Revising a decision made just two months ago, the Centers for Disease Control and Prevention said on Tuesday that people vaccinated against the coronavirus should resume wearing masks in public indoor spaces in parts of the country where the virus is surging.
C.D.C. officials also called for universal masking for teachers, staff, students and visitors in schools, regardless of vaccination status and community transmission of the virus. With additional precautions, schools nonetheless should return to in-person learning in the fall.
The recommendations are another baleful twist in the course of America’s pandemic, a war-weary concession that the virus is outstripping vaccination efforts. The agency’s move follows rising case counts in states like Florida and Missouri, as well as growing reports of breakthrough infections of the more contagious Delta variant among people who are fully immunized.
“The Delta variant is showing every day its willingness to outsmart us,” Dr. Rochelle Walensky, director of the C.D.C., said at a news briefing on Tuesday.
The C.D.C. said Americans should resume wearing masks in areas where there are more than 50 new infections per 100,000 residents over the previous seven days, or more than 8 percent of tests are positive for infection over that period. Health officials should reassess these figures weekly and change local restrictions accordingly, the agency said.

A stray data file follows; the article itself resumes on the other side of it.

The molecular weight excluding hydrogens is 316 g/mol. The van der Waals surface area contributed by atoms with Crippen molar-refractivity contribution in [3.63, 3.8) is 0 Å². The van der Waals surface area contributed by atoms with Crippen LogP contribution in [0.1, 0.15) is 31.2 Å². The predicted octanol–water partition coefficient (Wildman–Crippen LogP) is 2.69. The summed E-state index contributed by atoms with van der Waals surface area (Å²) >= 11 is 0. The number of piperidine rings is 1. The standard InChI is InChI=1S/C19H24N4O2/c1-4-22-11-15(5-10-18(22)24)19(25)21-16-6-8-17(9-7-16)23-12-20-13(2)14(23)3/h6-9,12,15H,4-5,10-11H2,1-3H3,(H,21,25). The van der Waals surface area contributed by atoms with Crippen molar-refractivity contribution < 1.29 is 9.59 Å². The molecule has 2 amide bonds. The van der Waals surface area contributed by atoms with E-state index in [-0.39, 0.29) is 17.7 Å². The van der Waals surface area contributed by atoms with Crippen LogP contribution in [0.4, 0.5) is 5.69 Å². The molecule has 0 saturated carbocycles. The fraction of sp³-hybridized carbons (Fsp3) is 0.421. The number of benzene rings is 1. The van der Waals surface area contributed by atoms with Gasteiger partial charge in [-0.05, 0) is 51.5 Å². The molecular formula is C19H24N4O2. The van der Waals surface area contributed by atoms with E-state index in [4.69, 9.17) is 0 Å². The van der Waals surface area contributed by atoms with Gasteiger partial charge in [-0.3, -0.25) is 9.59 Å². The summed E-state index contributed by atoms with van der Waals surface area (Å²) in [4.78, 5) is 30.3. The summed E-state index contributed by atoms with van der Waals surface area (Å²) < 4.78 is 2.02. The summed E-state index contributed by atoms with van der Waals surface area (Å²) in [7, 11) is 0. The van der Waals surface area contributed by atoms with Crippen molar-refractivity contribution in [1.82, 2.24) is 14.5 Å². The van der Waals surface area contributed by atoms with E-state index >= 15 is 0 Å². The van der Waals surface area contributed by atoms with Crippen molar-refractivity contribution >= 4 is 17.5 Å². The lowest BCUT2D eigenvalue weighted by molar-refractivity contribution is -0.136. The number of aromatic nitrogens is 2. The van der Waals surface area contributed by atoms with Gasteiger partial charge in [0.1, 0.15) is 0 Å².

By those criteria, all residents of Florida, Arkansas and Louisiana, for example, should wear masks indoors. Nearly two-thirds of U.S. counties qualify, many concentrated in the South.
The agency said that even vaccinated Americans in areas without surges might consider wearing a mask in public indoor settings if they or someone in their household has an impaired immune system or is at risk for severe disease, or if someone in the household is unvaccinated.
That includes vaccinated parents of children under age 12, who are currently ineligible for the shots.
C.D.C. officials were persuaded by new scientific evidence showing that even vaccinated people may become infected and may carry the virus in great amounts, perhaps even similar to those in unvaccinated people, Dr. Walensky acknowledged at the news briefing.
Data from several states and other countries show that the variant behaves differently from previous versions of the coronavirus, she added: “This new science is worrisome and unfortunately warrants an update to our recommendation.”
Understand the Delta Variant
- What We Know: The variant is spreading rapidly worldwide and fueling new outbreaks in the U.S., mainly among the unvaccinated. Here’s what scientists understand about it so far.
- Guidance for the Vaccinated: The rise of the Delta variant of the coronavirus has raised new questions about how the vaccinated can stay safe and avoid breakthrough infections. We asked the experts for advice.
- Who Is Being Hospitalized: People with compromised immune systems and the unvaccinated make up a high percentage of patients who end up in the hospital in N.Y.C.
- Delta Variant Map: The patchwork nature of the coronavirus vaccination campaign in the United States has left people in many parts of the country still vulnerable to the virus and the fast-spreading Delta
- Delta and Schools: Classrooms are opening their doors to a different pandemic. Here is how to think about risk.
“This is not a decision we at C.D.C. have made lightly,” Dr. Walensky added. “This weighs heavily on me.” Americans are tired and frustrated, she said, and mental health challenges are on the rise.
After the agency’s announcement, White House staff were instructed to begin wearing masks again indoors. The Biden administration is considering requiring all federal employees to be vaccinated or to submit to regular testing and workplace restrictions, requirements similar to those being imposed in New York City and California.